On issue after issue, Biden was dominant.

He defended the Obama record well.

He exposed Ryan and Romney for not having anything substantively different to offer on Iraq, Afghanistan, or Syria. (There was, in fact, a distressing bipartisan unanimity on foreign policy. And by the way, when Martha Raddatz said “no one” wants cuts in defense, my eyebrows went up.)

Biden stressed how Ryan and Romney were serving millionaires with tax cuts and disdaining the 47% whom Romney referred to in that Mother wJones interview. Biden also surfaced a quote from Ryan saying that 30% of the public are takers. Ryan had no answer for that one.

Biden quickly introduced the topic of the successful auto bailout, and Ryan had a terrible comeback for that, saying that Romney is a “car guy” and then randomly reciting a visit Romney paid to a family that had a bad car accident—a story that had nothing to do with the bailout of Detroit.

Biden stressed how the Republicans were obstructing programs that would boost jobs and help homeowners, and urged Romney and Ryan and their Republican allies in Congress to just “get out of the way.”

Through the entirety of the debate, from the opening bell to the closing statements, Biden had the better of Ryan, who looked callow and unprepared to be president. He acted more like he was running for high school class president than vice president of the United States. He repeated a couple of prepared zingers that didn’t zing. And at one point he said to Biden that he knew the vice president was under a lot of pressure to do well because of Obama’s bad debate performance—a snide comment that fell very flat.

Though he grinned too much while Ryan was talking, Biden was forceful in making his points. He talked directly to the camera, especially to seniors, in defending Obama’s policy on Medicare and to warn them that Romney and Ryan would hurt this program. And he stressed that he and the President would work hard every day for the middle class—for jobs and for the security that “everything will be OK.”

It was a powerful, commanding performance by Joe Biden, and a weak and weasley one by Paul Ryan.

If you liked this story by Matthew Rothschild, the editor of The Progressive magazine, check out his story “Romney in Denial about Lethal Lack of Health Insurance."

Follow Matthew Rothschild @mattrothschild on Twitter

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Trump's politics are not the problem.

The fiery Milwaukee Sheriff is on the shortlist to head the Department of Homeland Security.

By Wendell Berry

Manifesto: The Mad Farmer Liberation Front

Love the quick profit, the annual raise,
vacation with pay. Want more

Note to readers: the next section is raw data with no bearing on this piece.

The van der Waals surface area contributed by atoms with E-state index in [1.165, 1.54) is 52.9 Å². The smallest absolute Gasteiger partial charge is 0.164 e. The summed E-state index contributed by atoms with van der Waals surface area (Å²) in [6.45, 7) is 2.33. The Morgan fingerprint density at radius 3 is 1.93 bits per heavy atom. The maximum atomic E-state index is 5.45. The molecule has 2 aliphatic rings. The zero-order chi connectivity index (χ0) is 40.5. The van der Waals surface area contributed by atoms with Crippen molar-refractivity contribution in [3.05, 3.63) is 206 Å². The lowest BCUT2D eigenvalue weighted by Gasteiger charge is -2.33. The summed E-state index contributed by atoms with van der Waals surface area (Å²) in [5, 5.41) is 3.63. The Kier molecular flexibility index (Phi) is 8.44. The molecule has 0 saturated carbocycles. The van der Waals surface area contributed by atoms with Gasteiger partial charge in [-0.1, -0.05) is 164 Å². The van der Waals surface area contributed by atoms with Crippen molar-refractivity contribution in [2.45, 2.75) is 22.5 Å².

of everything ready made. Be afraid 
to know your neighbors and to die.
And you will have a window in your head.
Not even your future will be a mystery 
any more. Your mind will be punched in a card 
and shut away in a little drawer.
When they want you to buy something 
they will call you. When they want you
to die for profit they will let you know. 
So, friends, every day do something
that won’t compute. Love the Lord. 
Love the world. Work for nothing. 
Take all that you have and be poor.
Love someone who does not deserve it. 
Denounce the government and embrace 
the flag. Hope to live in that free 
republic for which it stands. 
Give your approval to all you cannot
understand. Praise ignorance, for what man 
has not encountered he has not destroyed.
Ask the questions that have no answers. 
Invest in the millennium. Plant sequoias.
Say that your main crop is the forest
that you did not plant,
that you will not live to harvest.

Say that the leaves are harvested 
when they have rotted into the mold.
Call that profit. Prophesy such returns.
Put your faith in the two inches of humus 
that will build under the trees
every thousand years.
Listen to carrion—put your ear
close, and hear the faint chattering
of the songs that are to come. 
Expect the end of the world. Laugh. 
Laughter is immeasurable. Be joyful
though you have considered all the facts. 
So long as women do not go cheap 
for power, please women more than men.
Ask yourself: Will this satisfy 
a woman satisfied to bear a child?
Will this disturb the sleep 
of a woman near to giving birth? 
Go with your love to the fields.
Lie easy in the shade. Rest your head 
in her lap. Swear allegiance 
to what is nighest your thoughts.
As soon as the generals and the politicos 
can predict the motions of your mind, 
lose it. Leave it as a sign 
to mark the false trail, the way 
you didn’t go. Be like the fox 
who makes more tracks than necessary, 
some in the wrong direction.
Practice resurrection.

Wendell Berry is a poet, farmer, and environmentalist in Kentucky. This poem, first published in 1973, is reprinted by permission of the author and appears in his “New Collected Poems” (Counterpoint).

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